Conflict by the use of Cartoons

Updated: Jul 2



In the animated movie “Spirit of 43” released in 1943, Joe Grant and Carl Barks build a compelling narrative through visuals to influence public perception and behavior. Analyzing this, we see how the media especially through secondary socialization has been used educate and condition early learners.


In the movie, the primary intention was to increase the collection of war bonds and taxes while simultaneously encouraging patriotism among the US citizenry. The movie shows Donald Duck, an average American working-class man who just received his salary. Donald is then immediately confronted by two of his angels, one asks him to spend - with a sinister connotation - and the other “righteous” angel asks Donald to save so that he can pay taxes. This attempt clearly reinforces the idea of imposing certain beliefs on children and shows how the state used media to manipulate the masses.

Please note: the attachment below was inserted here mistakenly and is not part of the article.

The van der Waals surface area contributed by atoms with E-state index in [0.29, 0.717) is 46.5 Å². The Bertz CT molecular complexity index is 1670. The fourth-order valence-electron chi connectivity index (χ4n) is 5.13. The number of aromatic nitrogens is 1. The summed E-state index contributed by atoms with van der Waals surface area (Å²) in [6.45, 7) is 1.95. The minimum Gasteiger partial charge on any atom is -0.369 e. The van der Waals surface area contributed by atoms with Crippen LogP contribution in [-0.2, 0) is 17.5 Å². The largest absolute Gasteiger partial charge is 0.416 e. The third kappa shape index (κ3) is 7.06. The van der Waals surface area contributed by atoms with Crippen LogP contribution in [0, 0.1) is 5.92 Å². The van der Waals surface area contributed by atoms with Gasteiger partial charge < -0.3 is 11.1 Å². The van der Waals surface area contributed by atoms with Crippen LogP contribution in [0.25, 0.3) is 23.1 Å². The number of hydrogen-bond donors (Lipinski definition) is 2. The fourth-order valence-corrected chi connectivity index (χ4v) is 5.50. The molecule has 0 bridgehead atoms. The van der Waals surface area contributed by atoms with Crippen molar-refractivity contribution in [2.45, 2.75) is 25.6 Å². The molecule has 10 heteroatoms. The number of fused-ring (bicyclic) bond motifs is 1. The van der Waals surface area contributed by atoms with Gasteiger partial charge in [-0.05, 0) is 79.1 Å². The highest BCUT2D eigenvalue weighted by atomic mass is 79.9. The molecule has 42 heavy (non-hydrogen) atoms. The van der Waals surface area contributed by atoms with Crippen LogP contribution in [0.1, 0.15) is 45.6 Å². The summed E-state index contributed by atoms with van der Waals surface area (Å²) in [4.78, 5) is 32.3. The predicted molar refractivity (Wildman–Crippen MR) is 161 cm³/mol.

Furthermore, another movie, "Der Fuehrer's Face" goes on to show Donald Duck in a Nazi-like land where he is tortured and forced to work in factories, but eventually wakes up and realizes he had a nightmare. Donald can be seen waking up in a comfortable bed – wearing American flag trousers and displaying immense gratitude. He then kisses the Statue of Liberty and says “Oh boy, am I glad to be a citizen of the United States of America!” This scene explicitly utilizes propaganda which leaves the impression of the USA being an extremely comfortable and blessed nation, encouraging the public to be proud and grateful.


To conclude, media as an instrument, have constantly utilized various mediums and channels to educate and condition public opinion.




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